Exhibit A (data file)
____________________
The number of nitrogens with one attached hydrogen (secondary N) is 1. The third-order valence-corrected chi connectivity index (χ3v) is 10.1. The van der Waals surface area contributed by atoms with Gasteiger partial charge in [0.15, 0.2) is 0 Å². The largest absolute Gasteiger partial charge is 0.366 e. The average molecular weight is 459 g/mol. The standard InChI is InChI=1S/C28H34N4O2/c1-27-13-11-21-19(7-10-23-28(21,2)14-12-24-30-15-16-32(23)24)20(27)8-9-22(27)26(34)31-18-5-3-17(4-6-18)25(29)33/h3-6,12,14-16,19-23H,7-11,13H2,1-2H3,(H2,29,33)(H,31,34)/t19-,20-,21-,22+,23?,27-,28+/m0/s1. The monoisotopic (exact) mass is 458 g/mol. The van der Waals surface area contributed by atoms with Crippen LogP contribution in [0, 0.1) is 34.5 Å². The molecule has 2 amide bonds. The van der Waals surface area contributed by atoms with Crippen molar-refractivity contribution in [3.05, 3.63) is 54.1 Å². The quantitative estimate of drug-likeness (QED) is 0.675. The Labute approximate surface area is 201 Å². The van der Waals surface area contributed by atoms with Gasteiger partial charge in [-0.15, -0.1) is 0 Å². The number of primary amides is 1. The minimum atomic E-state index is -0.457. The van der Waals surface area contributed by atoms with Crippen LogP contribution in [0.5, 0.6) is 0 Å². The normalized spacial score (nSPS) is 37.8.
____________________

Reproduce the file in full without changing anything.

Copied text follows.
The number of nitrogens with one attached hydrogen (secondary N) is 1. The third-order valence-corrected chi connectivity index (χ3v) is 10.1. The van der Waals surface area contributed by atoms with Gasteiger partial charge in [0.15, 0.2) is 0 Å². The largest absolute Gasteiger partial charge is 0.366 e. The average molecular weight is 459 g/mol. The standard InChI is InChI=1S/C28H34N4O2/c1-27-13-11-21-19(7-10-23-28(21,2)14-12-24-30-15-16-32(23)24)20(27)8-9-22(27)26(34)31-18-5-3-17(4-6-18)25(29)33/h3-6,12,14-16,19-23H,7-11,13H2,1-2H3,(H2,29,33)(H,31,34)/t19-,20-,21-,22+,23?,27-,28+/m0/s1. The monoisotopic (exact) mass is 458 g/mol. The van der Waals surface area contributed by atoms with Crippen LogP contribution in [0, 0.1) is 34.5 Å². The molecule has 2 amide bonds. The van der Waals surface area contributed by atoms with Crippen molar-refractivity contribution in [3.05, 3.63) is 54.1 Å². The quantitative estimate of drug-likeness (QED) is 0.675. The Labute approximate surface area is 201 Å². The van der Waals surface area contributed by atoms with Gasteiger partial charge in [-0.15, -0.1) is 0 Å². The number of primary amides is 1. The minimum atomic E-state index is -0.457. The van der Waals surface area contributed by atoms with Crippen LogP contribution in [0.5, 0.6) is 0 Å². The normalized spacial score (nSPS) is 37.8.